Performance assessment, that is, oral examinations, long essay examinations, exhibitions of student achievement, and/or portfolio development, exists today in other countries and, more importantly, has been part of the American educational experience for many years.

Countries that continue to outperform us in international comparisons are making use of these assessment tools. Both England and Germany have a combination of national and local performance assessments. England's reform act of 1986 moved it further in the direction of multiple indicators of achievement while making use of classroom /teacher-developed assessments. Germany's assessment program includes rigorous written and oral examinations.

In Europe, these assessments extend into the vocational arena. And the field of vocational education offers some excellent examples here of how regular education might take advantage of the performance assessment. One such example is bet8ter collaboration with the business community in determining what skills are needed in the workforce.

Mr. Finn's metaphor, moreover, completely ignores the fact that we have regularly practiced many forms of performance assessment in the United States--creative-writing contests, school debates, essay and research prizes, as well as oral reports, exhibitions, and projects.

What we have not done is systematically give these kinds of assessments to all students. We have not systematically collected this data and used it to improve our own practices at the local level.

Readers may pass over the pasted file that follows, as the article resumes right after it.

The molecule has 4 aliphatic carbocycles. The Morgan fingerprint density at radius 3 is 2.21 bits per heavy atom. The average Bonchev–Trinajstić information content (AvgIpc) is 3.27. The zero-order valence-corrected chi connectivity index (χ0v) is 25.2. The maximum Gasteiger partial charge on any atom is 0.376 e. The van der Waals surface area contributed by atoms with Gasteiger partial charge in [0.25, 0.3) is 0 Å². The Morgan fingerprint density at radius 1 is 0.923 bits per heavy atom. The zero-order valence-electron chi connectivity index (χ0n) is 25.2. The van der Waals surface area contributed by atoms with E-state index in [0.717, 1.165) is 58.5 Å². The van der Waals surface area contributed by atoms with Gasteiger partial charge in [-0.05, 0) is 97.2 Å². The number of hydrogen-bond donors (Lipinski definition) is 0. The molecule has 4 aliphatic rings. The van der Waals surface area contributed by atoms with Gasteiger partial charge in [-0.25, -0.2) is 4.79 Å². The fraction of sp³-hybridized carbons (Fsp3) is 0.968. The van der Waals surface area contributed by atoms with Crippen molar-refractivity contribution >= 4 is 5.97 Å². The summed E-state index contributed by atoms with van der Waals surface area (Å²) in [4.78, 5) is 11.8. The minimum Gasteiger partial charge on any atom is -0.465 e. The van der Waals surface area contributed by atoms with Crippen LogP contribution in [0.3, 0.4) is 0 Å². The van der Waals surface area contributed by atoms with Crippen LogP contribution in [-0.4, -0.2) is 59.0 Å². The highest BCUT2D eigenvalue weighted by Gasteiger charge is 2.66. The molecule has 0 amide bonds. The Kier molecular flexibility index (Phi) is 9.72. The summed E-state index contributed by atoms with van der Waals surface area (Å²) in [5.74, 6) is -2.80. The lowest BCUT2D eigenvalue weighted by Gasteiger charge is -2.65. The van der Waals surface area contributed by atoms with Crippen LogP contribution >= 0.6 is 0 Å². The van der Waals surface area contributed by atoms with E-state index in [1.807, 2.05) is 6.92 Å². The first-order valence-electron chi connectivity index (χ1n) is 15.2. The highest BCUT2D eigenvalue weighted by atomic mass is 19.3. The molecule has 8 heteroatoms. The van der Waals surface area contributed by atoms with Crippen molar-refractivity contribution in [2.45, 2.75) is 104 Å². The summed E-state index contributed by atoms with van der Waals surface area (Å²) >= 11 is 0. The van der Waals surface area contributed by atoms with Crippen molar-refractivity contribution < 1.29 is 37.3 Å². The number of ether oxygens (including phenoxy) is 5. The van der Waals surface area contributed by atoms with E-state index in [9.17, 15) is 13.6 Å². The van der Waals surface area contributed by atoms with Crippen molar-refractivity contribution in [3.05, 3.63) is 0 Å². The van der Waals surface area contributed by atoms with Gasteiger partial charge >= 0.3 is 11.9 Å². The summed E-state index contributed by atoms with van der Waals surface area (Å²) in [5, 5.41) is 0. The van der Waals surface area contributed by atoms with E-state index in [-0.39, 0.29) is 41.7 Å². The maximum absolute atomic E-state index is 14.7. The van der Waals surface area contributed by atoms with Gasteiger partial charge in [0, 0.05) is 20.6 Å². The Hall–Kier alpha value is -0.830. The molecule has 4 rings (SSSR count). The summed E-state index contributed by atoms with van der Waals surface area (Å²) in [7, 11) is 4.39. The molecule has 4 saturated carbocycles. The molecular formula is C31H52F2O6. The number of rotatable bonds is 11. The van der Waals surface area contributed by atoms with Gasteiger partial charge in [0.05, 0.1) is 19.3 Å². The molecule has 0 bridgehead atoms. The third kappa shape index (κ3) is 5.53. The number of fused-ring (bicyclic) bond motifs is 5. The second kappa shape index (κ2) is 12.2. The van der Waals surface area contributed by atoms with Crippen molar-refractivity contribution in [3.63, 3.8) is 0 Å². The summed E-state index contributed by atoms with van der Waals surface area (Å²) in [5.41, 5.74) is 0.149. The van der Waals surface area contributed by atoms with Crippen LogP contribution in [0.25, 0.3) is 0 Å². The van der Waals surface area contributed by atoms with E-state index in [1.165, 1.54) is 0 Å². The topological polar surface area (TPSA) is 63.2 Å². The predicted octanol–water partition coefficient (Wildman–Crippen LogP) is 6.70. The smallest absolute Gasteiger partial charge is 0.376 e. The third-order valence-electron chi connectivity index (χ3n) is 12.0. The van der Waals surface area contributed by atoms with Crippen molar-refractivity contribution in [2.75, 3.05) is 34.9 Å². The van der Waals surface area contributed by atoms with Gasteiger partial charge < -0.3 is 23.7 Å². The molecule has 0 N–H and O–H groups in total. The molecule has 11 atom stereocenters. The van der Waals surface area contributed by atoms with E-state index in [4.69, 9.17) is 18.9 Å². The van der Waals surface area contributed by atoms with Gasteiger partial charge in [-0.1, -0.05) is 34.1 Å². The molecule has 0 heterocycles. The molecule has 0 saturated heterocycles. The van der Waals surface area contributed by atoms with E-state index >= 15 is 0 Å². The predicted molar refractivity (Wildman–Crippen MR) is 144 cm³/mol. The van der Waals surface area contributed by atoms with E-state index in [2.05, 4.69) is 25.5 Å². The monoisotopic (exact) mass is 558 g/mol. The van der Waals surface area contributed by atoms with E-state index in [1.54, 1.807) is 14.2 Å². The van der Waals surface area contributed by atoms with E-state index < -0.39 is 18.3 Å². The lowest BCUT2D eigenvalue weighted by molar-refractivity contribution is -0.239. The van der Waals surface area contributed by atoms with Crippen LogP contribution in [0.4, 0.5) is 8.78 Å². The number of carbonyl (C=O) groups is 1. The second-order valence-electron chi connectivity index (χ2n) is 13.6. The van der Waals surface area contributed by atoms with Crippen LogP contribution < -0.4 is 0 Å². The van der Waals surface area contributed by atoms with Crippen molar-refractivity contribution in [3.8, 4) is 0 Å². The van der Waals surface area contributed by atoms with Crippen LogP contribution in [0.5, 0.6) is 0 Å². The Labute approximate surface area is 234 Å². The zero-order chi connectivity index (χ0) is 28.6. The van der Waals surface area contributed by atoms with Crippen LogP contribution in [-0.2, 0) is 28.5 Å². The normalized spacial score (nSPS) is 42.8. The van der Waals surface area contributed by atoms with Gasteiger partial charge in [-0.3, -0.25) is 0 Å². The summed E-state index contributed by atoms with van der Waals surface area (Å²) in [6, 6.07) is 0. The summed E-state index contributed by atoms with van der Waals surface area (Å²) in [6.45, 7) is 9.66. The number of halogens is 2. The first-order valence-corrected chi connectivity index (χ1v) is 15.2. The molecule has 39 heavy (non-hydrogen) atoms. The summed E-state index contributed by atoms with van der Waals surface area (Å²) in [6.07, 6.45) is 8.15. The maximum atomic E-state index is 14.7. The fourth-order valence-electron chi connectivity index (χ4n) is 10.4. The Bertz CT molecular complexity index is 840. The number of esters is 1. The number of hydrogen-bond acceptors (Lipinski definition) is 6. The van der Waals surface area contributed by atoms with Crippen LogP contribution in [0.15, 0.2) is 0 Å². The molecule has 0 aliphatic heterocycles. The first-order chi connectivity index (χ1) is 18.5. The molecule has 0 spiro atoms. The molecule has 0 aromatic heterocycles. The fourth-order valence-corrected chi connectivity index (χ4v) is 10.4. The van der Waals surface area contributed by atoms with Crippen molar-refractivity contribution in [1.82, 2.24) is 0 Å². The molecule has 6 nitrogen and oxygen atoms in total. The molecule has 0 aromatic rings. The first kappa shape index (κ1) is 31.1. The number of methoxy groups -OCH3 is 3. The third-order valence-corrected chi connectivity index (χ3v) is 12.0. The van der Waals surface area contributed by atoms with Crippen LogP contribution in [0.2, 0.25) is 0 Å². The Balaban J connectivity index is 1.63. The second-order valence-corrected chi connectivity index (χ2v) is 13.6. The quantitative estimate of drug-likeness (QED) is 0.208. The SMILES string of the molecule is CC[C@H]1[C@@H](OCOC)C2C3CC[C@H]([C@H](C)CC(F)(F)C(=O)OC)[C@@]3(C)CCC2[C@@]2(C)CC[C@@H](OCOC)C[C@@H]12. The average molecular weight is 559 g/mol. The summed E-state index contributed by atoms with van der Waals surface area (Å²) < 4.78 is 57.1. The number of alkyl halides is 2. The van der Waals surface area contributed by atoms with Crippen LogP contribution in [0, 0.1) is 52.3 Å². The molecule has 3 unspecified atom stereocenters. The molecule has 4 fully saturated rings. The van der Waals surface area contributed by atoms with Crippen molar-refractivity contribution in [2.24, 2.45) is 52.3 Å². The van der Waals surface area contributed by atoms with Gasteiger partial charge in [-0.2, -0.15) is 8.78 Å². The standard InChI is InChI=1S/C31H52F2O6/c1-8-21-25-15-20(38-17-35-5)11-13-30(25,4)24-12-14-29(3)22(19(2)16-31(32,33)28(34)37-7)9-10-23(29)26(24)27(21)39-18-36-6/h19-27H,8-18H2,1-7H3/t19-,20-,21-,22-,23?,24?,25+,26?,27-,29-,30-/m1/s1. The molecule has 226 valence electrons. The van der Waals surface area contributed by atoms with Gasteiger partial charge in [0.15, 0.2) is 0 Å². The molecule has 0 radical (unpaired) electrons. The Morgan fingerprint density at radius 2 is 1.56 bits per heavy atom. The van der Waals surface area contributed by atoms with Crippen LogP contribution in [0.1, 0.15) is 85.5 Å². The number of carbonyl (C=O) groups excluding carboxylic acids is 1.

With hard work and careful consideration of the possible pitfalls, valid and reliable performances for testing can be designed by schools, districts, and states.

The alternative is to rely on norm-referenced, multiple-choice standardized tests to improve instructional practices, even when most of those instruments are developed by individuals external to the school environment.

Such tests are loosely connected to an individual school's curriculum. They provide no information on an individual student's strengths and weaknesses, and they cannot be used for formative assessment purposes.

Moreover, they drive the curriculum away from higher-order thinking and performance skills and toward lower-order cognitive tasks that fail to prepare students for the challenging world they will face when they leave school.

The distinguished group of educators who worked with the National Commission on Testing and Public Policy found that these kind of tests cannot continue to be used for purposes they were not designed for. We must move in a new direction.

As the commission stated, we should move away from viewing tests as ''selection devices or measuring instruments" and toward "a vision of tests as instruments that can be used by individuals and institutions to promote human development."

Frederick J. Frelow Center for School Reform Teachers College Columbia University New York, N.Y.

To the Editor:

Jane Healy should try watching Sesame Street with a child instead of a clipboard and stopwatch ("Why Sesame Street is 'Bad News for Reading,"' Commentary, Sept. 19, 1990). If dumping on poor Big Bird is vital to her career, she should at least come up with some fresh and interesting new charges to replace the ones we heard 20 years ago. Golly, Jane sounds like a real Oscar the Grouch!

B. Freer Freeman Arlington, Va.

Vol. 10, Issue 5